AACC’s 26th International Symposium on Point-of-Care Testing (POCT), The Benefits and Challenges of Point-of-Care Testing Across the Clinical Spectrum, slated for September 21-24 in Copenhagen, Denmark, is designed to highlight the state-of-the art science and utilization of this indispensable patient care tool.
The 3-day symposium covers the use of POCT in a broad spectrum of medical settings, from emergency departments to intensive care units (ICU).
CLN Stat asked Lokinendi V. Rao, PhD, ABB, ASCP, FACB, who directs the University of Massachusetts Memorial/Quest Diagnostics hospital laboratories in Worcester, and who is moderating the session on POCT in the ICU, to explain the importance of POCT in the critical care setting.
Given how sick patients in the ICU are, he said, providers need access to rapid, reliable test results that they can immediately act on. Such test results, he said, are “very critical” for patient management and care.
In the session, POCT in the Intensive Care Setting, Rao will provide a brief overview of POCT in the ICU, then five other speakers will take the podium to drill down into many of the issues he raises. Craig Lilly, MD, chief of the ICU at the University of Massachusetts Memorial Medical Center in Boston, will discuss the utility of POCT for critically ill adults. “He will share information on what his ICU currently uses and what makes sense to use to provide better care for ICU patients,” Rao told CLN Stat. Lilly will also review current utilization patterns and define the importance of choosing POCT based on its safety and efficiency.
Arben Merkoci, PhD, of the Catalan Institute of Nanoscience and Nanotechnology in Barcelona, will explore the use of nanobiosensors for diagnostic applications with a special emphasis on electrical as well as optical devices. Merkoci will focus on cost and efficacy for POC applications that are ASSURED (affordable, sensitive, specific, user-friendly, rapid and robust, equipment-free, and deliverable to end-users), Rao said, whether related to proof-of-concept or validated biomarkers with potential clinical applications.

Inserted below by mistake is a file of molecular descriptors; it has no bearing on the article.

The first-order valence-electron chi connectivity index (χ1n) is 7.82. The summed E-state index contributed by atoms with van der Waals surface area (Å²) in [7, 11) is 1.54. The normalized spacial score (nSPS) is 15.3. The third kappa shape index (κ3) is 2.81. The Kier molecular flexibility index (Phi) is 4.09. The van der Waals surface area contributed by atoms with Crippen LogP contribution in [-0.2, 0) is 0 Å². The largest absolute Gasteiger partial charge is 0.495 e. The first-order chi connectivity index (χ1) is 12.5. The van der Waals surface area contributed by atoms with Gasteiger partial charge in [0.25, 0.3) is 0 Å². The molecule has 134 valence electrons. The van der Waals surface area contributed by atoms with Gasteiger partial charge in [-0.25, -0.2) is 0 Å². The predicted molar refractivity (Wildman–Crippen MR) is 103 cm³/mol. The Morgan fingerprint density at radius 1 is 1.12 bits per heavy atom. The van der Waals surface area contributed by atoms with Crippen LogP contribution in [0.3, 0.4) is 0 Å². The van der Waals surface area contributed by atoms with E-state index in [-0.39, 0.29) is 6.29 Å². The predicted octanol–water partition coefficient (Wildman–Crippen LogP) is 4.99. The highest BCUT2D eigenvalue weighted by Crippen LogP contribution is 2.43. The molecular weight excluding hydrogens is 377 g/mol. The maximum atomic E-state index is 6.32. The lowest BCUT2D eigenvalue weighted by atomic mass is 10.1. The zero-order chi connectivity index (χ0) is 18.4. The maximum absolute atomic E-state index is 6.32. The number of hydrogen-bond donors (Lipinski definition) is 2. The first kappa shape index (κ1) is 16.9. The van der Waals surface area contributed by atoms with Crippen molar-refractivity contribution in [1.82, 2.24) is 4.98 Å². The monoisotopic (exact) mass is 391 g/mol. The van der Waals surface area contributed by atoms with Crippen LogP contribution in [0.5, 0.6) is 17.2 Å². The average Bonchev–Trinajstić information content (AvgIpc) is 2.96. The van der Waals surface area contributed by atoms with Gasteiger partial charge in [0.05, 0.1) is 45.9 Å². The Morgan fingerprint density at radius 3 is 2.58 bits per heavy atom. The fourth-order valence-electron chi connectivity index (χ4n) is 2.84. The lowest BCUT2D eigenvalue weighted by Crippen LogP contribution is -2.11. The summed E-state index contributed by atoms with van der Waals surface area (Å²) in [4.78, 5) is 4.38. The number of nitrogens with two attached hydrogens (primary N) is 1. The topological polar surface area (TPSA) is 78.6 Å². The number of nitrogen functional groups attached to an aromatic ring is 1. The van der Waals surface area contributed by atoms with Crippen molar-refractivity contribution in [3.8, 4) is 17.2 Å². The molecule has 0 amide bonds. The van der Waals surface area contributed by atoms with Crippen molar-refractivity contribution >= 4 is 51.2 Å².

Nathan A. Ledeboer, PhD, of the Medical College of Wisconsin in Milwaukee, will discuss the role of POCT in managing infectious disease in the critical care setting, specifically, the use of POC lactate in managing sepsis; POC molecular influenza assays; near-POC molecular meningitis assays; and near-patient molecular assays to detect sepsis agents.
Two speakers will present oral abstracts of their work: Tobias Volker, PhD, of LeukoDx in Jerusalem, Israel, on his study, “Diagnosis of Infection Utilizing Accellix CD64”; and Paul Holloway, PhD, of the Imperial College in London, on his study, “Evaluating a Novel Ex-vivo Point-of-Care Testing Device for Blood Gas and Electrolyte Measurement for Acceptance by the POCT Committee.”
“I am particularly looking forward to hearing about the current and future diagnostic POCT opportunities for this group of critically ill patients,” Rao said, “especially the availability of continuous monitoring of critical analytes with reduced blood volume requirements and accurate test results that can provide equivalent results to laboratory-based test results.”
He added, “This will be an exciting opportunity for attendees to get a complete picture of unmet needs and future developments in this critical area.”
The session is scheduled for September 22 from 9:15 a.m. to 12:15 p.m. Registration is now open.